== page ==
Reaching nomadic populations in Northern Nigeria and Kenya

Updated January 27, 2014

Dr. Victoria Gammino meeting with clan heads in Jigawa state, northern Nigeria.

Dr. Victoria Gammino meeting with clan heads in Jigawa state, northern Nigeria.

Dr. Victoria Gammino of GID is leading an initiative to improve supplemental polio and routine immunization services in Kenya, Nigeria and other African countries with significant mobile populations. Nomadic pastoralists and other mobile groups such as migratory workers and refugees live beyond the reach of established health care programs that are designed to serve sedentary populations. As a result, these groups are often under-immunized, and out of the reach of existing disease surveillance activities.

In Nigeria and other parts of West Africa, this is of particular concern as communities with under-immunized children can serve as reservoirs for polio virus, and unwittingly contribute to the continued transmission of polio. Working with the National Primary Health Care Development Agency of Nigeria, WHO and CDC’s Field Epidemiology and Lab Training Program, GID has developed an interdisciplinary approach to identify major migrant groups and characterize the seasonal movements of nomadic populations in Northern Nigeria.

GID is also collaborating with the Global Disease Detection program and Kenya’s Ministry of Public Health and Sanitation to devise a strategy specific to Kenya’s unique migrant populations. Borrowing methods from epidemiology, geographic information systems (GIS), and anthropology, GID is designing solutions to improve service provision to these hard-to-reach populations. We are forging important relationships between health care providers and traditional leaders to better understand their views on immunization and link them to essential services. In some areas, this also involves collaboration with animal health providers who are in the unique position to provide critical links between pastoralist animal-herding societies and their non-pastoralist counterparts. This is just one example of how CDC is applying a “One Health” approach to better understand the relationship between humans, animals and their environments to improve health outcomes. Through these efforts, GID and our global partners will be better able to target polio and other immunization services for nomadic and other mobile populations, who are chronically missed by routine and supplementary immunization activities.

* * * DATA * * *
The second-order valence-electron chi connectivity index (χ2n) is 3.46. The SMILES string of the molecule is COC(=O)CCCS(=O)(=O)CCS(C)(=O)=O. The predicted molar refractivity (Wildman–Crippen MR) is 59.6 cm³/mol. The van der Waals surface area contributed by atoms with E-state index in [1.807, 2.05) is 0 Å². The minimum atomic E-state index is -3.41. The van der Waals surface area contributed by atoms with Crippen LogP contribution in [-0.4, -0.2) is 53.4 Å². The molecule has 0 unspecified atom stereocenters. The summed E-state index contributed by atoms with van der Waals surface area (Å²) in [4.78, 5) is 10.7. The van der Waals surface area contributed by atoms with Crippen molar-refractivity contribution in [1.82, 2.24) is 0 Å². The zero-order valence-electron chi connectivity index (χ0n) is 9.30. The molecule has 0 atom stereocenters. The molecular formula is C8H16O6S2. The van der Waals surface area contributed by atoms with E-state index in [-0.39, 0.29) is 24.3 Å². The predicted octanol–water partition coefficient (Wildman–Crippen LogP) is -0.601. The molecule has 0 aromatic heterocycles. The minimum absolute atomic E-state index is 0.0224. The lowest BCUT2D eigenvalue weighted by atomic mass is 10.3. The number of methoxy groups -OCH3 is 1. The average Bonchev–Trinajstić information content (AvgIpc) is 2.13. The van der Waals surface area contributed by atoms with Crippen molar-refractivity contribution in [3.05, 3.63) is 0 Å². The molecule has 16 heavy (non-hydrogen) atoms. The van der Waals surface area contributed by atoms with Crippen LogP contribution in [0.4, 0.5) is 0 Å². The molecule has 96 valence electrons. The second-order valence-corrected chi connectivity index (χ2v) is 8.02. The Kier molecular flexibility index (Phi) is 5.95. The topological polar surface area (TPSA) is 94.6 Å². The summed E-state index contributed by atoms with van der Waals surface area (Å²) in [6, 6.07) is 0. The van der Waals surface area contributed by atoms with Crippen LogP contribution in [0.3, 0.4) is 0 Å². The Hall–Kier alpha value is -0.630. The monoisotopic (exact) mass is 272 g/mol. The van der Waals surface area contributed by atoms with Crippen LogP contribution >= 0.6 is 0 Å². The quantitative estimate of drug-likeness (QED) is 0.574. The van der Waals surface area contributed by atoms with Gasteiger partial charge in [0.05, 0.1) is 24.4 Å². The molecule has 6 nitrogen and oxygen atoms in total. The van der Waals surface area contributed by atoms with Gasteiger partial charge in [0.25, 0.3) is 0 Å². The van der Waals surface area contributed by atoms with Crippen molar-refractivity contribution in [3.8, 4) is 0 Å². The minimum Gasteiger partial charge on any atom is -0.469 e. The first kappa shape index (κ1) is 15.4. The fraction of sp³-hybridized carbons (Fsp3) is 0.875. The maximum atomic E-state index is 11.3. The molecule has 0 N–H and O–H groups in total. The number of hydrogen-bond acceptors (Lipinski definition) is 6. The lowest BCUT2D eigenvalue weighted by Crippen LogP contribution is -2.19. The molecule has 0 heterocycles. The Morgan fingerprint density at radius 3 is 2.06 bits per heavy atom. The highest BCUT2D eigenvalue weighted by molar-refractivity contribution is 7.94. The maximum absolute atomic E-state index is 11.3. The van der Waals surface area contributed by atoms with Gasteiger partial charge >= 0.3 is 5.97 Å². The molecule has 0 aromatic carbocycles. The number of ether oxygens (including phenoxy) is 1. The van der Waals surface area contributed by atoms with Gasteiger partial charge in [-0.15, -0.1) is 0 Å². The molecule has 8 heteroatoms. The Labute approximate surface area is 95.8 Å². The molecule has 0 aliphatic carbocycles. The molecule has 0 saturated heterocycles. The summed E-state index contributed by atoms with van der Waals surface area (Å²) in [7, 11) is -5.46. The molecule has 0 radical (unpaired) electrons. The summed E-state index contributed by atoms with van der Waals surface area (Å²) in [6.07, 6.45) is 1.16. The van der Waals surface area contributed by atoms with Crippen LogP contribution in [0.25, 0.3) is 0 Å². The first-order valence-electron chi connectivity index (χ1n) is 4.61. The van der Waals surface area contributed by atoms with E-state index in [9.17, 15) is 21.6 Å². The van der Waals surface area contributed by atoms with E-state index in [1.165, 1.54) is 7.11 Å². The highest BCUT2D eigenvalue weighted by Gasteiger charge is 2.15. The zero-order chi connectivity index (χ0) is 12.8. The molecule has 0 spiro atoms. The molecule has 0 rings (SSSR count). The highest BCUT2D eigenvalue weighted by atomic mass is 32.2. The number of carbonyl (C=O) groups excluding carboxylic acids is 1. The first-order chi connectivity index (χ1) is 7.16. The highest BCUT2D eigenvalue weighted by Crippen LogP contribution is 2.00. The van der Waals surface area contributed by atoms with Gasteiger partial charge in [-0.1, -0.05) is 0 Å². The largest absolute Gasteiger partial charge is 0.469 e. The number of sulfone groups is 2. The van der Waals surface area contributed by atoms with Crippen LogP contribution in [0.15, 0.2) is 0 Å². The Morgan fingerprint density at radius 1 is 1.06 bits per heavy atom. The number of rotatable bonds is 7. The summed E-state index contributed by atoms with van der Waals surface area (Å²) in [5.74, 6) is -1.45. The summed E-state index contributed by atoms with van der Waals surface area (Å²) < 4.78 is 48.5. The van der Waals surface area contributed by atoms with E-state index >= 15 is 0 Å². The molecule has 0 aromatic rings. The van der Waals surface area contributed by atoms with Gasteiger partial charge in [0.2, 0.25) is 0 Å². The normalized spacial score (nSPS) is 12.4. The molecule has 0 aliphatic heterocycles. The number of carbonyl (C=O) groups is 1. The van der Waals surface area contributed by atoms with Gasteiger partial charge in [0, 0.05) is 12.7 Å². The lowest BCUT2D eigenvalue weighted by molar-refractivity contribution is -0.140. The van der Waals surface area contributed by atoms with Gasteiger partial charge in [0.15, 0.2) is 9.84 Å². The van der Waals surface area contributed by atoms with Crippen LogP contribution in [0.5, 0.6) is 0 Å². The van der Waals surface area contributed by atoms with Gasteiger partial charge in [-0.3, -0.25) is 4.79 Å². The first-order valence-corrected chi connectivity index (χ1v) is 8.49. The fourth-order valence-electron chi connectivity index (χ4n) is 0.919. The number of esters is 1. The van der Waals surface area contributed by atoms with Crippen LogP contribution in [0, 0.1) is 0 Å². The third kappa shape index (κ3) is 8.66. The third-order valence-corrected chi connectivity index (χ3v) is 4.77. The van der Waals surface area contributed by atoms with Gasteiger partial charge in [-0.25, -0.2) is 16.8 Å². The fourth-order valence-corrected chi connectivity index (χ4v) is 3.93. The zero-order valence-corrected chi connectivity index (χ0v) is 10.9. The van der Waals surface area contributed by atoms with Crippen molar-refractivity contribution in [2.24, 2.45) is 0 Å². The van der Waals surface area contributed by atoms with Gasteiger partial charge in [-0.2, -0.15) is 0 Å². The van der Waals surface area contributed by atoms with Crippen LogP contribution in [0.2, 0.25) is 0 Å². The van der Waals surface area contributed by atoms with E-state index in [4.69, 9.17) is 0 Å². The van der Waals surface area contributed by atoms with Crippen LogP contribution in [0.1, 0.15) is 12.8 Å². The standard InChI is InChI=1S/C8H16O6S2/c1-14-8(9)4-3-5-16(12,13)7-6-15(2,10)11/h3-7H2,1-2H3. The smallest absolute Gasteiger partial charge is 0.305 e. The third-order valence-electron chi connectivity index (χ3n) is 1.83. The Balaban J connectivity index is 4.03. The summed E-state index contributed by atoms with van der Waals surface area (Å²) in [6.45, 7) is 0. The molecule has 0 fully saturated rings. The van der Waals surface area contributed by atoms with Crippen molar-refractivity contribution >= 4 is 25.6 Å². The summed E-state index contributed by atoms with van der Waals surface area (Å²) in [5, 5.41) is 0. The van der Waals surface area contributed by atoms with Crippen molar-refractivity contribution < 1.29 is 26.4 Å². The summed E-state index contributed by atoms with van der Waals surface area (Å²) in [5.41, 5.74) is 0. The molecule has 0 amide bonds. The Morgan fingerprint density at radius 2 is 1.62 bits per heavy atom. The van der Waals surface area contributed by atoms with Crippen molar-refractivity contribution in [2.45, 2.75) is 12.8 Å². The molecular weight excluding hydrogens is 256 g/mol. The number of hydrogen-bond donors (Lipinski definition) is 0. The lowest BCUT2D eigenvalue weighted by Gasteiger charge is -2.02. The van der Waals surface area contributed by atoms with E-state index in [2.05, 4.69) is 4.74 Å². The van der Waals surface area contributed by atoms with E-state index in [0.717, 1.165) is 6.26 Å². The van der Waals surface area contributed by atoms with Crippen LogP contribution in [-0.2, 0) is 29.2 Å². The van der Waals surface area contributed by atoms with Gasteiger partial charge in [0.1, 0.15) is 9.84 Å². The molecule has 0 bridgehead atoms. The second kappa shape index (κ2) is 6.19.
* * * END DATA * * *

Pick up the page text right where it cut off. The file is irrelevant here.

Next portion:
Page last reviewed: January 27, 2014
Content source: Global Immunization